Pakistani school drops John Lennon’s Imagine from concert after protest

A Pakistani school was forced to drop John Lennon’s classic song Imagine from a concert by students after two right-wing columnists objected to the reference to a world without religion in its lyrics.
File photo of late musician John Lennon, a member of The Beatles. A Pakistani school has dropped plans to feature Lennon’s classic song Imagine at a concert by students after two columnists objected to its lyrics.(Twitter)
File photo of late musician John Lennon, a member of The Beatles. A Pakistani school has dropped plans to feature Lennon’s classic song Imagine at a concert by students after two columnists objected to its lyrics.(Twitter)
Updated on Aug 25, 2017 09:17 PM IST
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Hindustan Times, London | ByImtiaz Ahmad, Islamabad

A school in Karachi had to drop plans to feature John Lennon’s classic song Imagine in a concert by students after two prominent Pakistani right-wing columnists objected to the lyrics, especially its reference to a world without heaven or religion.

The columnists, who frequently espouse right-wing views in their writings and on social media platforms, claimed they had unearthed a “secular conspiracy” under which students of the elite school were being “turned into atheists and made to deny the ideology of Pakistan”.

Ansar Abbasi, a leading columnist of the Jang Group, first drew attention to the matter when he tweeted on Thursday about the Karachi Grammar School’s plans to feature Lennon’s song.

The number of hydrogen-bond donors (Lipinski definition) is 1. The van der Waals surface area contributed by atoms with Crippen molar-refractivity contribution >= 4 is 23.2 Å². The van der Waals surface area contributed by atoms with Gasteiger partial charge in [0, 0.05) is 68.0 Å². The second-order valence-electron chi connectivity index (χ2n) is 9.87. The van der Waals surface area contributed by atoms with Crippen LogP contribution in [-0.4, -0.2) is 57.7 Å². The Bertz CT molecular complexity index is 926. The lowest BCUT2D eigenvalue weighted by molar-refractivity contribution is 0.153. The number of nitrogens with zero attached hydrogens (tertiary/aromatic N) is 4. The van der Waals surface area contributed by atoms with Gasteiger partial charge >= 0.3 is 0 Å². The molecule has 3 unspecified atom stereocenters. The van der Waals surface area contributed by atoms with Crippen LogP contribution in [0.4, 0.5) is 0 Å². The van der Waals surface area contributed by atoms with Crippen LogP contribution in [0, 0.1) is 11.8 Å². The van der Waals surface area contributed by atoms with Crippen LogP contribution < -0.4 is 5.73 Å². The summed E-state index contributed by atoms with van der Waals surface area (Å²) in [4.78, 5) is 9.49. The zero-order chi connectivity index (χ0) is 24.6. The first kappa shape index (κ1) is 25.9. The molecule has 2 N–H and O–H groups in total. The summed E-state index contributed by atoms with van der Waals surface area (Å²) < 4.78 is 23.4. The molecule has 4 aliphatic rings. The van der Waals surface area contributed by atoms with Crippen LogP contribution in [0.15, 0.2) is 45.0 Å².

“A private school in Karachi is holding a concert on Friday. Students will sing John Lennon’s lyrics - no heavan (sic), no hell, no religion too,” he said in the tweet.

This was followed by a TV talk show by Orya Maqbool Jan, another rabidly anti-secular columnist and commentator, who condemned the Karachi Grammar School for “imposing” the song on its students.

“The song questions our belief in God and encourages an atheist mindset,” Jan said on the nationally televised programme. He called for the government to take strict action against the school and its management.

“The school is run by an Englishman and that is where the problem lies,” he claimed, adding the parents of the students at the school were “slaves to Western thought”.

While most of the mainstream media kept away from the controversy, the Urdu media took up the issue and discussed an apparent decline in standards in educational institutions and how Western thoughts and ideas had “polluted” young Pakistani minds.

Lennon’s 1971 song, his biggest solo hit after leaving The Beatles, which is universally recognised as a rallying cry for world peace. In its first line, he asks listeners to “imagine there’s no heaven” and goes on to sing about a world without countries or religion.

Many liberals took to Twitter to express support for the school and to chide the two columnists for creating a controversy over the song.

Mustafa Nawaz Khokar, a spokesman for the opposition Pakistan People’s Party, said on a TV talk show: “The song draws a line between extremism and peace. John Lennon hoped for a peaceful world where people didn’t fight over heaven or hell just like the Sufis (of the region).”  

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